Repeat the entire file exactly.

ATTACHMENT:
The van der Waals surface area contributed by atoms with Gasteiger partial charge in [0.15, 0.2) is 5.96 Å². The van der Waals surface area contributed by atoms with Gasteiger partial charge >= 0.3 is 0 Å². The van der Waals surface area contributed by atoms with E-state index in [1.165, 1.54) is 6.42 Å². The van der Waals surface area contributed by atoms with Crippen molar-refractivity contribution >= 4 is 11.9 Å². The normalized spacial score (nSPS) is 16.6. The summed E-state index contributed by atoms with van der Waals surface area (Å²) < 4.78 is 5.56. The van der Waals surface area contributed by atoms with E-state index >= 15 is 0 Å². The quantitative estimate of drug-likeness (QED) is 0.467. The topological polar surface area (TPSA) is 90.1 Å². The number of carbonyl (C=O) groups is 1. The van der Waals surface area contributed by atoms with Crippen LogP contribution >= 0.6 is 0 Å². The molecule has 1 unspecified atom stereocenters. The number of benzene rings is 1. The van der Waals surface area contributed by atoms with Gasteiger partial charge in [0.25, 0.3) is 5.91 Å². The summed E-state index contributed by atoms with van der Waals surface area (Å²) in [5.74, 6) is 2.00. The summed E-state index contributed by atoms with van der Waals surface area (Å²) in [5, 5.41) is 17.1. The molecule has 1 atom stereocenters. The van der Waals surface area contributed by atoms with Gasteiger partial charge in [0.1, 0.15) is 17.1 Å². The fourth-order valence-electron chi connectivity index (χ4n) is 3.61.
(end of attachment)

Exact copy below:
The van der Waals surface area contributed by atoms with Gasteiger partial charge in [0.15, 0.2) is 5.96 Å². The van der Waals surface area contributed by atoms with Gasteiger partial charge >= 0.3 is 0 Å². The van der Waals surface area contributed by atoms with E-state index in [1.165, 1.54) is 6.42 Å². The van der Waals surface area contributed by atoms with Crippen molar-refractivity contribution >= 4 is 11.9 Å². The normalized spacial score (nSPS) is 16.6. The summed E-state index contributed by atoms with van der Waals surface area (Å²) < 4.78 is 5.56. The van der Waals surface area contributed by atoms with E-state index >= 15 is 0 Å². The quantitative estimate of drug-likeness (QED) is 0.467. The topological polar surface area (TPSA) is 90.1 Å². The number of carbonyl (C=O) groups is 1. The van der Waals surface area contributed by atoms with Crippen LogP contribution >= 0.6 is 0 Å². The molecule has 1 unspecified atom stereocenters. The number of benzene rings is 1. The van der Waals surface area contributed by atoms with Gasteiger partial charge in [0.25, 0.3) is 5.91 Å². The summed E-state index contributed by atoms with van der Waals surface area (Å²) in [5.74, 6) is 2.00. The summed E-state index contributed by atoms with van der Waals surface area (Å²) in [5, 5.41) is 17.1. The molecule has 1 atom stereocenters. The van der Waals surface area contributed by atoms with Gasteiger partial charge in [0.1, 0.15) is 17.1 Å². The fourth-order valence-electron chi connectivity index (χ4n) is 3.61.